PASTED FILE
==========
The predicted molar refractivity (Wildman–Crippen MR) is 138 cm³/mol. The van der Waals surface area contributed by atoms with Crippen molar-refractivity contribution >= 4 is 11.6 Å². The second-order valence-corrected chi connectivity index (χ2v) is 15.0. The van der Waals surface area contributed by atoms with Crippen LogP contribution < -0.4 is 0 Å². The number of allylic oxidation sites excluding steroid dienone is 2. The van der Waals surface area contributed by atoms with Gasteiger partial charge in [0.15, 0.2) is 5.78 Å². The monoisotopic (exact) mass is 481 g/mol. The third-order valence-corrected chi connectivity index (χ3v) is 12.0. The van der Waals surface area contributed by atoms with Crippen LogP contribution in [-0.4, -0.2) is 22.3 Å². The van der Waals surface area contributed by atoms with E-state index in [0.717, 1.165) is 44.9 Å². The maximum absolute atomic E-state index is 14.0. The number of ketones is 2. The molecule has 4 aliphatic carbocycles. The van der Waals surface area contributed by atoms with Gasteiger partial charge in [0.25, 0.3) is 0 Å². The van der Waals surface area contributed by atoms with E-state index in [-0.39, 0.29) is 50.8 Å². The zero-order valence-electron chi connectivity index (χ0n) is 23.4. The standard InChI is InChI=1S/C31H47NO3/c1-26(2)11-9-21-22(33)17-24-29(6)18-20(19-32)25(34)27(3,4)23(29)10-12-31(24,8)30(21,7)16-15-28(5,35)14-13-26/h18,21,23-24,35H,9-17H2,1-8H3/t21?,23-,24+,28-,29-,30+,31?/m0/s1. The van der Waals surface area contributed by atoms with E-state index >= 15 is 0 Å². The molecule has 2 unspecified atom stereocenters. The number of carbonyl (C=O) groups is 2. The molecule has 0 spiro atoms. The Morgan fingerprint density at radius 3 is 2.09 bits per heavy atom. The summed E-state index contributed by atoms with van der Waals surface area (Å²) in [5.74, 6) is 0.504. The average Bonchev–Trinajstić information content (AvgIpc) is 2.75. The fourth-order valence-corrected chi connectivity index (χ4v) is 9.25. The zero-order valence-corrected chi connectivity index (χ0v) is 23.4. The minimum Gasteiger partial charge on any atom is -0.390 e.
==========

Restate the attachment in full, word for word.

The predicted molar refractivity (Wildman–Crippen MR) is 138 cm³/mol. The van der Waals surface area contributed by atoms with Crippen molar-refractivity contribution >= 4 is 11.6 Å². The second-order valence-corrected chi connectivity index (χ2v) is 15.0. The van der Waals surface area contributed by atoms with Crippen LogP contribution < -0.4 is 0 Å². The number of allylic oxidation sites excluding steroid dienone is 2. The van der Waals surface area contributed by atoms with Gasteiger partial charge in [0.15, 0.2) is 5.78 Å². The monoisotopic (exact) mass is 481 g/mol. The third-order valence-corrected chi connectivity index (χ3v) is 12.0. The van der Waals surface area contributed by atoms with Crippen LogP contribution in [-0.4, -0.2) is 22.3 Å². The van der Waals surface area contributed by atoms with E-state index in [0.717, 1.165) is 44.9 Å². The maximum absolute atomic E-state index is 14.0. The number of ketones is 2. The molecule has 4 aliphatic carbocycles. The van der Waals surface area contributed by atoms with Gasteiger partial charge in [0.25, 0.3) is 0 Å². The van der Waals surface area contributed by atoms with E-state index in [-0.39, 0.29) is 50.8 Å². The zero-order valence-electron chi connectivity index (χ0n) is 23.4. The standard InChI is InChI=1S/C31H47NO3/c1-26(2)11-9-21-22(33)17-24-29(6)18-20(19-32)25(34)27(3,4)23(29)10-12-31(24,8)30(21,7)16-15-28(5,35)14-13-26/h18,21,23-24,35H,9-17H2,1-8H3/t21?,23-,24+,28-,29-,30+,31?/m0/s1. The van der Waals surface area contributed by atoms with E-state index >= 15 is 0 Å². The molecule has 2 unspecified atom stereocenters. The number of carbonyl (C=O) groups is 2. The molecule has 0 spiro atoms. The Morgan fingerprint density at radius 3 is 2.09 bits per heavy atom. The summed E-state index contributed by atoms with van der Waals surface area (Å²) in [5.74, 6) is 0.504. The average Bonchev–Trinajstić information content (AvgIpc) is 2.75. The fourth-order valence-corrected chi connectivity index (χ4v) is 9.25. The zero-order valence-corrected chi connectivity index (χ0v) is 23.4. The minimum Gasteiger partial charge on any atom is -0.390 e.